Asthma: It’s not just a children’s thing
March 25, 2012
You can’t shake that cough, maybe you’re having a tougher time breathing, or you feel a little pressure in your chest. It could be a bunch of things: bronchitis, the start of pneumonia, a sign of emphysema … or it could be asthma.
Sure, asthma is more common in kids, but symptoms can start at any age. In fact, recent government reports show asthma rates are on the rise: One in 12 adults are now diagnosed with the disease. Though scientists don’t know exactly why some adults develop asthma and others don’t, they believe genetics and environmental factors may play a role, they know women are more vulnerable than men, and they point to obesity, allergies and respiratory infections as potential triggers. There’s no cure for asthma, but you can take these steps to minimize symptoms and breathe easier:
Stick to your medicine regimen
Most adults need two kinds: rescue medications, for immediate relief of symptoms, and daily long-term medication to help control inflammation in the airways and prevent attacks. Inhaled corticosteroids are the most common and most effective anti-inflammatory medications for asthma — when they’re doing their job, you shouldn’t need the quick-relief inhaler very often. If you find yourself puffing on it more than normal, talk to your doctor; he may need to adjust your long-term medicine.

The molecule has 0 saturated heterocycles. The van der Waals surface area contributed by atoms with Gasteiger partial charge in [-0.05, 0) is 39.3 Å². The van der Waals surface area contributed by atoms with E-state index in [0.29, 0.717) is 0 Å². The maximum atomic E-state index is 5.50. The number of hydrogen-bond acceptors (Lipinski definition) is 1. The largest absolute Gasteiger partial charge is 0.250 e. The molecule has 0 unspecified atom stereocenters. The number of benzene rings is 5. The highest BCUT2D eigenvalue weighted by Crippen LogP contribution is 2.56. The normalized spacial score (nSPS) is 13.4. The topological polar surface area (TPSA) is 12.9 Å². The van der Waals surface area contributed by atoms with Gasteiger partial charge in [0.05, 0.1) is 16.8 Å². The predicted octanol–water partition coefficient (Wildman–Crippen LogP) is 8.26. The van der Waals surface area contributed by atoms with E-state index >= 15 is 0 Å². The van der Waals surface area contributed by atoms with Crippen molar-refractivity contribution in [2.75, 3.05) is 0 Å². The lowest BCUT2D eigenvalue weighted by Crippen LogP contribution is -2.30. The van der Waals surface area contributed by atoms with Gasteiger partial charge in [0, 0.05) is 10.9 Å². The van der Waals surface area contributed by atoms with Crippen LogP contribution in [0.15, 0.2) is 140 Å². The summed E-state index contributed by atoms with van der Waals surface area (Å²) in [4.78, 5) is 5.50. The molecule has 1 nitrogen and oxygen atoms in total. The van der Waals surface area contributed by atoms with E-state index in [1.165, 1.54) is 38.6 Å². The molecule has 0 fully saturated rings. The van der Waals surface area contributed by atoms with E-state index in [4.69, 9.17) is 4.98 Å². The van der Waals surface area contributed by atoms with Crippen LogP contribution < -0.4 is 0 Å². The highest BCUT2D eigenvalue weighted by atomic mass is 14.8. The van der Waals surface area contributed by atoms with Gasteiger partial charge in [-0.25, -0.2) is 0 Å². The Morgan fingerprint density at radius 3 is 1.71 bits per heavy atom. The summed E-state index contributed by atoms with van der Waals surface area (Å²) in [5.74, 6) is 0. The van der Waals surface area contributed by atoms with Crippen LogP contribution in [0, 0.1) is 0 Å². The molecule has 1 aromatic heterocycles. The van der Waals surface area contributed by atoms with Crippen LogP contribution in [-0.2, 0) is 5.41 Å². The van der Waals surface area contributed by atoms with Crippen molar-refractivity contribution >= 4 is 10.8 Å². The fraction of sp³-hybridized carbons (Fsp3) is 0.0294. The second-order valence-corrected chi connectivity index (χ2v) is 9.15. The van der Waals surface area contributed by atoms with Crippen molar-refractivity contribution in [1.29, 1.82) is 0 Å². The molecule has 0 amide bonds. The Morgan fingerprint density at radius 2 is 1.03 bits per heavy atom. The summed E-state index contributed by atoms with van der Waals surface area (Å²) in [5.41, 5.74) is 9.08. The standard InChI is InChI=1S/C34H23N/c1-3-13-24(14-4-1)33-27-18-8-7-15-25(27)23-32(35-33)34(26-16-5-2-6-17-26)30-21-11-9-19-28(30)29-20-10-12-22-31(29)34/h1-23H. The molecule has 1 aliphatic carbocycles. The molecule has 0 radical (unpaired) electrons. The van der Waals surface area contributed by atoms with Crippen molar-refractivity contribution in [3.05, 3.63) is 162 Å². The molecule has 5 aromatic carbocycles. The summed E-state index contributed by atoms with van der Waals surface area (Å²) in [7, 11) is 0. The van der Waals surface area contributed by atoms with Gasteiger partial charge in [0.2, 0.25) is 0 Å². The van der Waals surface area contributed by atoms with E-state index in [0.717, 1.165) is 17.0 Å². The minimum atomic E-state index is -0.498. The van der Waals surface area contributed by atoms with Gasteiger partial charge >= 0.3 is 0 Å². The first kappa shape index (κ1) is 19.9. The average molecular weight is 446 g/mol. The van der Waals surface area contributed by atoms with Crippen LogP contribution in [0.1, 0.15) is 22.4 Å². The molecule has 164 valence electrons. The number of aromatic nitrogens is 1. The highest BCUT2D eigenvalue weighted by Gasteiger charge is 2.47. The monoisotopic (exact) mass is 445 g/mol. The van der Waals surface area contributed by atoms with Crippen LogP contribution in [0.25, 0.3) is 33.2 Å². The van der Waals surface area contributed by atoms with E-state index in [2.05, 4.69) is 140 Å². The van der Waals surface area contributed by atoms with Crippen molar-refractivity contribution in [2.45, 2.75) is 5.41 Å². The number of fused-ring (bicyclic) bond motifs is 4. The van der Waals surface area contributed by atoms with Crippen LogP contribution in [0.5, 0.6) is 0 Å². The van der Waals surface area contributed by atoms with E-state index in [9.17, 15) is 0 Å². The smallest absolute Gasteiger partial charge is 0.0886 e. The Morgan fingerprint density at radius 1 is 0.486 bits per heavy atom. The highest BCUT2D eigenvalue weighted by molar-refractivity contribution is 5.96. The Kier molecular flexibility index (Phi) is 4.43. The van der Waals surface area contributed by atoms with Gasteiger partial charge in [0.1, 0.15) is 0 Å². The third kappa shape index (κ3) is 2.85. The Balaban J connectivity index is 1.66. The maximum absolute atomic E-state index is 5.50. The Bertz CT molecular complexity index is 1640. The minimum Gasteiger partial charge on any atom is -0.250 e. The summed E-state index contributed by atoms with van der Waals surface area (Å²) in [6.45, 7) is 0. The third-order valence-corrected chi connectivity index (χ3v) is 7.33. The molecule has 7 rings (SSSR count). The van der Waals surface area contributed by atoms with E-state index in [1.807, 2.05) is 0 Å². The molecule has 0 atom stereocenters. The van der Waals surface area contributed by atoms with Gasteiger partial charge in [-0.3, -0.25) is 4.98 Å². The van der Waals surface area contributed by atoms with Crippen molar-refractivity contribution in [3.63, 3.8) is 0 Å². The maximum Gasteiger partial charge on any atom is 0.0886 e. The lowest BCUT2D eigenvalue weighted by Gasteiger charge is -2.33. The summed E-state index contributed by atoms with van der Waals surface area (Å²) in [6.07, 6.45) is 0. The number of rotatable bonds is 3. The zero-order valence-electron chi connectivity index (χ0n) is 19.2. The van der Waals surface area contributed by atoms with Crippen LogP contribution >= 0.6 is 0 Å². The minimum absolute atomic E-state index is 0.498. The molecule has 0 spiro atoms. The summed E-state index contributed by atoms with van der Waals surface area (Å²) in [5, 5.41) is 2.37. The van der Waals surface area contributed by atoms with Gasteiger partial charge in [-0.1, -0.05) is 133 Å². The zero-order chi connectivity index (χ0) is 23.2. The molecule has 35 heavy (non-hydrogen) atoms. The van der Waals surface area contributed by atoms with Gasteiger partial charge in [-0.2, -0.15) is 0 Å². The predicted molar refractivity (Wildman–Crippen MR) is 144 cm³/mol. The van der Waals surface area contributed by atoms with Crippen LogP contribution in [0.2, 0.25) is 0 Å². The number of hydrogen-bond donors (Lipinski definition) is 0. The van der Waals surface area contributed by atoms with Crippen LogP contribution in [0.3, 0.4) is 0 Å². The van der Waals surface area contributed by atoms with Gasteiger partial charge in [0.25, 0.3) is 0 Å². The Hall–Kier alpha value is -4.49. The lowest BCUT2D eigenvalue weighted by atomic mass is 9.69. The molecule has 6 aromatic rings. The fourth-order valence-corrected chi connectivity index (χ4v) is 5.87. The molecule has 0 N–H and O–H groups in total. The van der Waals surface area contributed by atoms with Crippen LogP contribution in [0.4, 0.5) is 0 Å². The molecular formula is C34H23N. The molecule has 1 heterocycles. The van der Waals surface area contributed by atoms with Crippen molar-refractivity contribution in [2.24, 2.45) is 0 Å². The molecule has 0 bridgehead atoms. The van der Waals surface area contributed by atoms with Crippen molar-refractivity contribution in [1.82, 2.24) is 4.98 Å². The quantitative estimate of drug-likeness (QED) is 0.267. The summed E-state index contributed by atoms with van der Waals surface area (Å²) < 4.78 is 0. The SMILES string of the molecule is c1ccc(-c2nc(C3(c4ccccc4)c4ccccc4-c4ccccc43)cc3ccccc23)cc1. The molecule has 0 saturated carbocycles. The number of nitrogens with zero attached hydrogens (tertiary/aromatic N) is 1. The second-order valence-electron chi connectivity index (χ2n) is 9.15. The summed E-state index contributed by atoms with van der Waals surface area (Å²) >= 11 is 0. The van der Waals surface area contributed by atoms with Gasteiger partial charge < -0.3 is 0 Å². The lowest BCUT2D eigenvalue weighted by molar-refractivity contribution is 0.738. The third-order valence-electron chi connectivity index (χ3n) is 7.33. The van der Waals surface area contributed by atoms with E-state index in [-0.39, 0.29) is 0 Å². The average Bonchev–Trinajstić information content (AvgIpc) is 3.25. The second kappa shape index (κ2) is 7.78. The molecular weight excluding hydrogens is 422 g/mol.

Avoid the potential triggers
A recent survey from the Centers for Disease Control and Prevention showed that almost half of adults don’t take steps to avoid triggers, but that’s a key part to managing asthma. Some of the most common triggers include allergens (such as pet dander, dust mites and mold), irritants (such as tobacco smoke) and viral infections (cold and sinusitis).
To take control, keep windows closed or turn on your air conditioning to help cut down the airborne pollen and mold spores that find their way indoors; the AC also lowers indoor humidity and can reduce your exposure to dust mites. Also, encase pillows in dust-proof covers and wash sheets and blankets in hot water every week. To reduce dander, keep pets out of the bedroom and have them bathed or groomed regularly. And wash your hands often–it’s the best way to prevent sickness.
Develop an action plan
It’s a step-by-step guide — created with your doctor, tailored to you and designed to help you monitor whether your treatment plan is working and tell you what to do when it isn’t. About 70% of adults did not have an asthma management plan in place, according to the CDC survey, but especially if you have moderate to severe asthma, you need one. A proper action plan includes customizing information on medications and triggers, tracking symptoms and using peak flow meters, recognizing and treating an attack and knowing when it’s time to seek emergency care.
• The Doctors is an Emmy-winning daytime TV show with pediatrician Jim Sears, OB-GYN Lisa Masterson, ER physician Travis Stork, and plastic surgeon Andrew Ordon. Check http://www.thedoctorstv.com for local listings.
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